European studies blog

03 April 2015

Hope, humanity and humour: Strindberg’s Easter message for a new century

The autumn of 1900 was a productive season for the 51-year-old August Strindberg, returning to his native Sweden and to the theatre after a long absence. Within the space of three weeks he had written two full-length plays: Påsk (Easter) and Dödsdansen (The Dance of Death). The second, a pitiless study of a couple trapped in a poisonous marriage, is in accord with the popular image of Strindberg as a nihilistic woman-hater, and the contrast with the message of redemption and reconciliation conveyed by Easter is thus all the more striking. The British Library holds a copy of the first edition (Stockholm, 1901) at 011755.ff.12 (picture below).

Strindberg Pask Cover

Strindberg set the play in Lund, a university town in southern Sweden where he had lived while recovering from a protracted nervous breakdown. Born and brought up in Stockholm, he found the atmosphere of Lund deeply uncongenial, provincial and suffocating, and constricting for one used to the fresh sea air of the archipelago and Lake Mälaren. Worse still, he was not the only member of his family undergoing mental suffering at that time; his sister Elisabeth was committed to an asylum during his period in Lund. Brother and sister had been especially close, and it was with Elisabeth in mind that he created the figure of the ‘Easter girl’ Eleanora at the centre of his play, and gave her the name of his mother.

200px-Harriet_Bosse_Strindberg_To_Damascus_1900There was a third woman in Strindberg’s life who can be glimpsed in this character – his future wife, the young Norwegian actress Harriet Bosse, for whom he visualised the role. She had moved to Stockholm and been engaged to play Puck in A Midsummer Night’s Dream at Dramaten in 1899, and the other-worldly quality which she possessed led her to be cast as the Lady in the premiere of Strindberg’s To Damascus (picture left from Wikimedia Commons). Strindberg’s diary account of the dress rehearsal in November 1900 describes his growing infatuation with Harriet after a dream in which she was married to him and appeared dressed as Puck, and on 6 May 1901 the couple, aged 52 and 22, embarked on a marriage (his third) which would prove as ill-fated and tempestuous as any that he could have dreamed up.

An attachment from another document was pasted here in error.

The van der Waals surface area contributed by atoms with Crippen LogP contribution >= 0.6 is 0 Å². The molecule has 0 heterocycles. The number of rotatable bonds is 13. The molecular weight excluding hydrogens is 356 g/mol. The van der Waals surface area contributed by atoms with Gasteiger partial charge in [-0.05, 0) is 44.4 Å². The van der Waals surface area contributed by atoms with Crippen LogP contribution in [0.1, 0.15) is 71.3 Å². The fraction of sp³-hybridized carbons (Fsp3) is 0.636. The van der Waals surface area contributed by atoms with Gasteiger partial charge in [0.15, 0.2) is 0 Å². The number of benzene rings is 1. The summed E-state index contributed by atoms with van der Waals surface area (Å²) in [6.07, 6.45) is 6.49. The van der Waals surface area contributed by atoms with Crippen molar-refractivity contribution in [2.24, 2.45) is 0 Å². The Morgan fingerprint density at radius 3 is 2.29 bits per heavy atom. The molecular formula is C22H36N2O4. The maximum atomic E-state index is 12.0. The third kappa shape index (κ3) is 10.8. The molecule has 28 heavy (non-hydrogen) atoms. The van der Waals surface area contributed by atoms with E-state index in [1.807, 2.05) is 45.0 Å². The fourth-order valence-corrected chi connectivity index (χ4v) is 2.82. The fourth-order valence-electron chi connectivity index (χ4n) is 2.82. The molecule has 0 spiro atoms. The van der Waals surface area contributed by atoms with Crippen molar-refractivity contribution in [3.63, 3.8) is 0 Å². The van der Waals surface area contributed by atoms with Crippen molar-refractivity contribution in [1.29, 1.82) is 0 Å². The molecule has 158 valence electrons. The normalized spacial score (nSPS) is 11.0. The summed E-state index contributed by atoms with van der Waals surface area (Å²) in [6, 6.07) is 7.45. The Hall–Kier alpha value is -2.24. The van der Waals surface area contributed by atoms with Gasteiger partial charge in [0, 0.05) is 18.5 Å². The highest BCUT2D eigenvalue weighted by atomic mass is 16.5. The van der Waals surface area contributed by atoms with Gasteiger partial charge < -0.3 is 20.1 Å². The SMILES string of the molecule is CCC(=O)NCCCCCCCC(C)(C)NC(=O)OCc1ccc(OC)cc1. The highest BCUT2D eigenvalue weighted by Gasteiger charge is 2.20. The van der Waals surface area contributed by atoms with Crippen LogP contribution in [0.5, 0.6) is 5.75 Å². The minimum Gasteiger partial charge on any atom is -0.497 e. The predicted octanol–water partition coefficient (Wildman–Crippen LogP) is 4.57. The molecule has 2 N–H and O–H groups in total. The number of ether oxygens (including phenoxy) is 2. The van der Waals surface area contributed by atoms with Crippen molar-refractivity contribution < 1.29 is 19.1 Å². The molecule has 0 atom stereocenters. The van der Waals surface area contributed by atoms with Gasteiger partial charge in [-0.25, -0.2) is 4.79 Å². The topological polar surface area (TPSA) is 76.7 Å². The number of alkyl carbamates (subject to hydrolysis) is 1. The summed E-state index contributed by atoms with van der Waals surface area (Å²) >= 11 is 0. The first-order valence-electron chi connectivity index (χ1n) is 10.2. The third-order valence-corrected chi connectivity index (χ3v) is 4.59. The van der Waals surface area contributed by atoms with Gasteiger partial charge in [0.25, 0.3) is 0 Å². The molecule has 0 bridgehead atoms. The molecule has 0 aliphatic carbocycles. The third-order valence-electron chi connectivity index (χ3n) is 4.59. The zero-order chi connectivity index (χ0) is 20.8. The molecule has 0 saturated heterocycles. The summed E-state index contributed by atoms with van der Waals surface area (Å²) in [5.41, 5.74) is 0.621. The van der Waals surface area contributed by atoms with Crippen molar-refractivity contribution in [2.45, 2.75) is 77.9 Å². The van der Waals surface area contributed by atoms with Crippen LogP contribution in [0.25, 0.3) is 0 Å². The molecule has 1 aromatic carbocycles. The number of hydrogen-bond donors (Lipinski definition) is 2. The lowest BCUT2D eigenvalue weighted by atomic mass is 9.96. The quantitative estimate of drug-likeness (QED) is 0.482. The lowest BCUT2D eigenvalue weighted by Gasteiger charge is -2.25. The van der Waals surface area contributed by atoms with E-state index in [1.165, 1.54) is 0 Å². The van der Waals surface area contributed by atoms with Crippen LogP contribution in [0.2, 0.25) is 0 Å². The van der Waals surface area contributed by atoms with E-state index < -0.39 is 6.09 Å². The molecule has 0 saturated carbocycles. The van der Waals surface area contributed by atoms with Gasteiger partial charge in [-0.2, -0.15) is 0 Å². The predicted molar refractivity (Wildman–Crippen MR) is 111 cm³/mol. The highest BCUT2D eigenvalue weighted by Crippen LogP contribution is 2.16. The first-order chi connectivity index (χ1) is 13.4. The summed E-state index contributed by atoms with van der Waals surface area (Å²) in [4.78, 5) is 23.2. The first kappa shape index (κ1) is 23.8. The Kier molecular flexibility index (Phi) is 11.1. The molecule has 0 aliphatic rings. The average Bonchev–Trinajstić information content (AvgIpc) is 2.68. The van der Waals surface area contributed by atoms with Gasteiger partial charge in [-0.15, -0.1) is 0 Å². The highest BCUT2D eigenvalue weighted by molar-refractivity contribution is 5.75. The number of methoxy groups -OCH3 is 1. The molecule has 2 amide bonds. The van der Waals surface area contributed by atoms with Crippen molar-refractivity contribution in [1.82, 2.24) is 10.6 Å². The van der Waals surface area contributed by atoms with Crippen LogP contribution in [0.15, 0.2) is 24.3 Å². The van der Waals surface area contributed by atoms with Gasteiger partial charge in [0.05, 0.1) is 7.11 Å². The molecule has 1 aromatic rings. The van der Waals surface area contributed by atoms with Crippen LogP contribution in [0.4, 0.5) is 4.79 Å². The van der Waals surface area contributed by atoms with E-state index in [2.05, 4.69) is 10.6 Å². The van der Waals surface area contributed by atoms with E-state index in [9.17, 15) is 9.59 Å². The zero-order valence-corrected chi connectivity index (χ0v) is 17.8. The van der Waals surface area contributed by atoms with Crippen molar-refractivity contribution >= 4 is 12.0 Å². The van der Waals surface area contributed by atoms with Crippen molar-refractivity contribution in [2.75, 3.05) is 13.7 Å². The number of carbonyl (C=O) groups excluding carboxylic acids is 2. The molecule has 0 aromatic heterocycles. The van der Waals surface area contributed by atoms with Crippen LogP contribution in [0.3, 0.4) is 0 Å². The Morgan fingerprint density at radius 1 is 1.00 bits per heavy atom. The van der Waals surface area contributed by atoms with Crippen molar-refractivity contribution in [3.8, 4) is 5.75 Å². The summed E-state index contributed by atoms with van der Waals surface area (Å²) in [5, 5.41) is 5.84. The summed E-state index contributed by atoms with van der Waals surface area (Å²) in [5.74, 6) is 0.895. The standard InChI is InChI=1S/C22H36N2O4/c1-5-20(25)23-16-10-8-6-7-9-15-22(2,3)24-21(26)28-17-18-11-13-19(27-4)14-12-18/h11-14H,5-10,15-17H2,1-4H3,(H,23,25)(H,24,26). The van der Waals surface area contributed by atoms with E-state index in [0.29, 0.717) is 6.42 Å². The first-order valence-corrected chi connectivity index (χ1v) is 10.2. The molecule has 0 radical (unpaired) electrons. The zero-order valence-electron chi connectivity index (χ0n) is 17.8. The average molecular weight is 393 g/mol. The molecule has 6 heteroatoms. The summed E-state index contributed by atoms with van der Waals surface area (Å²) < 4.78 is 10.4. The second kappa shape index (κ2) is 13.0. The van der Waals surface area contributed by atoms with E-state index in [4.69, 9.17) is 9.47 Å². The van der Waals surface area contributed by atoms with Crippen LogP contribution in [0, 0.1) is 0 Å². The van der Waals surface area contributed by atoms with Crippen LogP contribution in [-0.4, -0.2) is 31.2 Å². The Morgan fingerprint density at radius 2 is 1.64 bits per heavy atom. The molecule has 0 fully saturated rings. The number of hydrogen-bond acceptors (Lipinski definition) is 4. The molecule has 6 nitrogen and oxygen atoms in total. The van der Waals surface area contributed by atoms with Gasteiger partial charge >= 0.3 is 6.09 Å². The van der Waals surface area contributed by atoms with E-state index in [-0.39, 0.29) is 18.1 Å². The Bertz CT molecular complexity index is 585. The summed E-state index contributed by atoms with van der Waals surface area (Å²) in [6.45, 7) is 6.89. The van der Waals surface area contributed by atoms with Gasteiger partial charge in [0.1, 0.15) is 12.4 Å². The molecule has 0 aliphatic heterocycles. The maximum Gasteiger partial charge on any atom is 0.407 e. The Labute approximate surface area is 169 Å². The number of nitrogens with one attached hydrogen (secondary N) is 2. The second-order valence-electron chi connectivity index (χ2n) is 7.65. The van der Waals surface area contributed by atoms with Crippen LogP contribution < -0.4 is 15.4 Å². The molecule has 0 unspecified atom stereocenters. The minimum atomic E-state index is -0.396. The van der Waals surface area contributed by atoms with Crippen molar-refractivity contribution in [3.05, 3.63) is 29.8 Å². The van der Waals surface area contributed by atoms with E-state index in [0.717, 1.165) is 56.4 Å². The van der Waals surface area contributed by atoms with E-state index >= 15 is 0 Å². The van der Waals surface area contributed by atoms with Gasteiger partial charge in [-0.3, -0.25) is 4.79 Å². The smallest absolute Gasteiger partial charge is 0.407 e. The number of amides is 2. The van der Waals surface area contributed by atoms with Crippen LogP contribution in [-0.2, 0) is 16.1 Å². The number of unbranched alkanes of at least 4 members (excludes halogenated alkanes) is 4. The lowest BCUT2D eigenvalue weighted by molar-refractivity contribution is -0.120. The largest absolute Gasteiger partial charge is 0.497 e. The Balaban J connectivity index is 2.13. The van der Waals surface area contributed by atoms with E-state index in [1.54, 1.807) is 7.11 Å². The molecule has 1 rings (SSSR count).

There is no trace of foreboding in Easter, however; although the Heyst family has grave problems of its own, Eleanora’s freshness, honesty and spirituality have survived a spell in a mental asylum from which she has escaped to the home inhabited by her mother, her schoolmaster brother Elis, and their lodger Benjamin, a grammar-school pupil who is preparing for his examinations. Elis – touchy, bitter, suspicious and morbidly possessive of his fiancée Kristina – is a self-portrait, and the dark shadow which hangs over the household, like the sense of guilt and shame surrounding Strindberg’s father’s irregular union with the servant whom he belatedly married and his subsequent bankruptcy, is a result of Heyst senior’s actions. His dubious financial dealings have landed him in prison, and the family lives in dread of Lindkvist, the most threatening of their creditors.

The action, which spans the period from Maundy Thursday to Easter Eve and is accompanied by Haydn’s Seven Last Words of Christ, sees the tension increasing when Eleanora innocently takes a daffodil from a closed flower-shop and falls under suspicion of theft despite leaving payment for it. Yet in spite of the ominous atmosphere which grows stronger and stronger throughout the three acts, the play unfolds in a landscape full of signs of the approach of spring after a harsh Swedish winter – the removal of the double windows, the putting aside of heavy garments, the song of chaffinches, and the repainting of steamers in readiness for the new season. When the (literally) shadowy Lindkvist finally appears, the ogre actually reveals himself as a kindly figure prepared to renounce his claim.

There is no easy resolution; as Lindkvist says, he cannot help Heyst to escape his punishment or Benjamin to pass his Latin examination: ‘Life won’t give us everything – and nothing gratis’. But the play ends in the sunlight of Easter Day as the family gathers with a new sense of forgiveness and hope, which, although there are constant Scriptural references, is equally applicable in humanist terms as a comment on the transformations which can be achieved through reconciliation and generosity of spirit. Appropriately, the British Library holds a translation by Stellan Engholm (Stockholm, 1935; YF.2012.a.23780) into Esperanto, a language conceived to promote international unity and mutual understanding.

Following its premiere at Stockholm’s Intima Teatern the play received many more performances, including a production in 2013 in New York, transposing the action to 1950s Harlem with an Afro-American cast.

And so, let us look forward with Elis, to ‘the Easter Holiday – five glorious days to make the most of!’

Susan Halstead, Curator Czech & Slovak studies      


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